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Notes from the Desk of Cynthia Lifson: Crafting Language

  As I write this paragraph, I am taking a break from drafting amendments to a bill that has been introduced in the Maryland General Assembly on behalf of one of my legislative clients.  The drafting is tricky because the amendments are responding to new information gleaned through my interactions with legislators followed by additional communications with my client.  The goal of this exercise is to push the law forward so that the problem presented by the original bill introduced in the General Assembly is sufficiently addressed and at the same time to handle the objections articulated by opponents of the bill adequately so that the bill can pass the General Assembly. Crafting legal language is tedious work and requires adherence to specific stylistic conventions.  Translating thoughts into language that will be interpreted by our courts and that will ultimately affect the lives of our citizens can be difficult.  This effort is one of the most important tasks performed by attorneys and it applies not only to legislative advocacy, but to nearly all of the work that we do with respect to resolving disputes and creating documents that reflect such resolutions. As demonstrated in the Baker case discussed in the above article, courts scrutinize language contained in a contracts carefully.   To avoid ambiguity in a contract, the provisions of a contract must be expressed clearly.  A written agreement is not ambiguous merely because two parties in litigation offer different interpretations of its language, but will be found to be ambiguous if, when read by a reasonably prudent person, it is susceptible to more than one meaning. To avoid difficulties...

Notes from the Courts: Know Your Marital Assets & Say it Clearly in Writing

The recent decision by the Maryland Court of Special Appeals in Baker v. Baker reminds us that in order to avoid differences in the interpretation of an agreement, it is crucial for an agreement to expressly contain the complete articulation of each and every element of the agreement.  If a clear and complete articulation of the terms of an agreement is absent, the court will look to principles of law and regulation to resolve an issue. The Baker case involved the allocation of a marital asset that was not specifically addressed in the marital settlement agreement signed by the parties.  The language of the agreement of the parties required Wife to relinquish to Husband any interest she might have in any jointly titled investment or bank accounts.  At the time of the divorce, the parties had a capital-loss carry-forward that resulted from losses in their investment accounts, but this specific asset was not discussed in their agreement.  The carry-forward came about because the Internal Revenue Code limits the amount of a capital loss that taxpayers may use to reduce their tax liability in any given year, but allows taxpayers to defer (or carry-forward) the excess loss to reduce tax liabilities in future years.  After the divorce, Ms. Baker used about 50% of the capital-loss carry-forward to offset the gains she had realized from the sale of a parcel of real property. Mr. Baker argued that because their agreement stated that Wife was required to relinquish any interest she may have had in any jointly titled investment account, Husband was entitled all of the capital-loss carry-forward asset.  While the trial...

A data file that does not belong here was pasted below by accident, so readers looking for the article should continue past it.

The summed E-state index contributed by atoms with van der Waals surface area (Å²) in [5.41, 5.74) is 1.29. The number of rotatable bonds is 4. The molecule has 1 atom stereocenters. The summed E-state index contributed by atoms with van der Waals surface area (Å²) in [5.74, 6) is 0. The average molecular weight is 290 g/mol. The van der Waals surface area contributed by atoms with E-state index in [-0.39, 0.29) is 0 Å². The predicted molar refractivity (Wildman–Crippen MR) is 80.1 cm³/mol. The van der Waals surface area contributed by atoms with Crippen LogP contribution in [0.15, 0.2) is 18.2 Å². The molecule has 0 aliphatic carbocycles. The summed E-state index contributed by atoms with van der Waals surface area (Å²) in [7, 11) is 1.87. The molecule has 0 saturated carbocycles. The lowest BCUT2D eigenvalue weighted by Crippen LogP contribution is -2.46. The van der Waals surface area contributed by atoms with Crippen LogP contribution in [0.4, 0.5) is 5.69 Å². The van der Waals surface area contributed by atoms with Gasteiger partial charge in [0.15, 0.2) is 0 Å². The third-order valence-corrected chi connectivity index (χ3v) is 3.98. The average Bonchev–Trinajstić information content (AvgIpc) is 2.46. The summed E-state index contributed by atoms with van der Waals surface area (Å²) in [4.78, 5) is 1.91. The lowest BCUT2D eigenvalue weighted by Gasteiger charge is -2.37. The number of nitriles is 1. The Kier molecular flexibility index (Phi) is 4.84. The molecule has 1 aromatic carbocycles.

Notes from Annapolis: Calming Custody Chaos

Following the December 2014 release of the final report of the Commission on Child Custody Decision Making, the Maryland General Assembly is now evaluating bills to address children in custody cases.  These bills will give judges guidelines on how to decide legal custody–the legal right and obligation to make major decisions on behalf of minor children, and physical custody– the daily living arrangements for minor children when their parents do not reside in the same home.  In general, two competing visions are contained in the legislative proposals introduced in the 2015 session. The proposal endorsed by the Commission (SB 550/HB 1083) begins with the principle that is now our current law.  In this approach, both mother and father stand before the law equally and neither parent is presumed to be the superior or inferior parent.  This bill requires judges to analyze the “best interest of the child” when reaching a decision about parental responsibilities and arrangements for the child.  It places the child at the center of the process and sets forth a series of factors that the court both must consider and may consider in its ruling.  It requires the judge to articulate the reasons why the court arrived at its decision. The chief competing proposal before the General Assembly (SB 650/HB 888) begins with a different principle.  This bill asserts that joint legal decision making and shared physical custody of the child with both parents for approximately equal periods of time is the starting point in defining the best interest of the child.  As a matter of public policy, this bill favors co-parenting arrangements, but permits litigants...